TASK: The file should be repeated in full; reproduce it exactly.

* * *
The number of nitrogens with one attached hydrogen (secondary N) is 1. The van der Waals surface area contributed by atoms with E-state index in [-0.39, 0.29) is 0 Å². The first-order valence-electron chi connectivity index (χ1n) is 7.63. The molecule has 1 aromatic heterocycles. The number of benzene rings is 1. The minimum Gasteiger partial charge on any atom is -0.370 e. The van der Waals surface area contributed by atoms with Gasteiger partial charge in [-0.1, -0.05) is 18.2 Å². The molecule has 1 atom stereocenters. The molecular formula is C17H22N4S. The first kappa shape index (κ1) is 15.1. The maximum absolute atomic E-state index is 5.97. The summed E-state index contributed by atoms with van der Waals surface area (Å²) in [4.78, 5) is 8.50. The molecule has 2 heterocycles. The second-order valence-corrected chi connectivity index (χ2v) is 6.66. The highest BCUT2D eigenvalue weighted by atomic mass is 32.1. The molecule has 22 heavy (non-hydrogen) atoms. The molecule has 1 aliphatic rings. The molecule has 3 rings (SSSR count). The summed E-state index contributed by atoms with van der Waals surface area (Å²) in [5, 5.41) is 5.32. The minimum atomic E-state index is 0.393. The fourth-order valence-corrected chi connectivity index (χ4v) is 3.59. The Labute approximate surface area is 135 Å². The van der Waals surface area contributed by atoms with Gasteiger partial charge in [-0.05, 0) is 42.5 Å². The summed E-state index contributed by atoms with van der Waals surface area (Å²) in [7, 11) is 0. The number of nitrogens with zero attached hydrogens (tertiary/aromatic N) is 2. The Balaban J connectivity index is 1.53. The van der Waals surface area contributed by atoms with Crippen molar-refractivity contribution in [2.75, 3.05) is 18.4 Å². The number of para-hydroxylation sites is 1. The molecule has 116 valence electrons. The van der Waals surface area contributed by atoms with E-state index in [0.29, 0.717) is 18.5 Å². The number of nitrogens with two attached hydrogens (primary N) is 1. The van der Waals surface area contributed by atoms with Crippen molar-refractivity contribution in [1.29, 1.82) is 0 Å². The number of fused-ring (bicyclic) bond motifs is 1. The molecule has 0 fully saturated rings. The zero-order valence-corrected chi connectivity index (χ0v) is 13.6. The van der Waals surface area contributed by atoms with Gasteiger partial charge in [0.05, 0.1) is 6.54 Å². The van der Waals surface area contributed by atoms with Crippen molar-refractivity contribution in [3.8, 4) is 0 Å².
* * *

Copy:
The number of nitrogens with one attached hydrogen (secondary N) is 1. The van der Waals surface area contributed by atoms with E-state index in [-0.39, 0.29) is 0 Å². The first-order valence-electron chi connectivity index (χ1n) is 7.63. The molecule has 1 aromatic heterocycles. The number of benzene rings is 1. The minimum Gasteiger partial charge on any atom is -0.370 e. The van der Waals surface area contributed by atoms with Gasteiger partial charge in [-0.1, -0.05) is 18.2 Å². The molecule has 1 atom stereocenters. The molecular formula is C17H22N4S. The first kappa shape index (κ1) is 15.1. The maximum absolute atomic E-state index is 5.97. The summed E-state index contributed by atoms with van der Waals surface area (Å²) in [4.78, 5) is 8.50. The molecule has 2 heterocycles. The second-order valence-corrected chi connectivity index (χ2v) is 6.66. The highest BCUT2D eigenvalue weighted by atomic mass is 32.1. The molecule has 22 heavy (non-hydrogen) atoms. The molecule has 1 aliphatic rings. The molecule has 3 rings (SSSR count). The summed E-state index contributed by atoms with van der Waals surface area (Å²) in [5, 5.41) is 5.32. The minimum atomic E-state index is 0.393. The fourth-order valence-corrected chi connectivity index (χ4v) is 3.59. The Labute approximate surface area is 135 Å². The van der Waals surface area contributed by atoms with Gasteiger partial charge in [-0.05, 0) is 42.5 Å². The summed E-state index contributed by atoms with van der Waals surface area (Å²) in [7, 11) is 0. The number of nitrogens with zero attached hydrogens (tertiary/aromatic N) is 2. The Balaban J connectivity index is 1.53. The van der Waals surface area contributed by atoms with Crippen molar-refractivity contribution in [2.75, 3.05) is 18.4 Å². The number of para-hydroxylation sites is 1. The molecule has 116 valence electrons. The van der Waals surface area contributed by atoms with E-state index in [0.29, 0.717) is 18.5 Å². The number of nitrogens with two attached hydrogens (primary N) is 1. The van der Waals surface area contributed by atoms with Crippen molar-refractivity contribution in [1.29, 1.82) is 0 Å². The number of fused-ring (bicyclic) bond motifs is 1. The molecule has 0 fully saturated rings. The zero-order valence-corrected chi connectivity index (χ0v) is 13.6. The van der Waals surface area contributed by atoms with Gasteiger partial charge in [0.05, 0.1) is 6.54 Å². The van der Waals surface area contributed by atoms with Crippen molar-refractivity contribution in [3.8, 4) is 0 Å².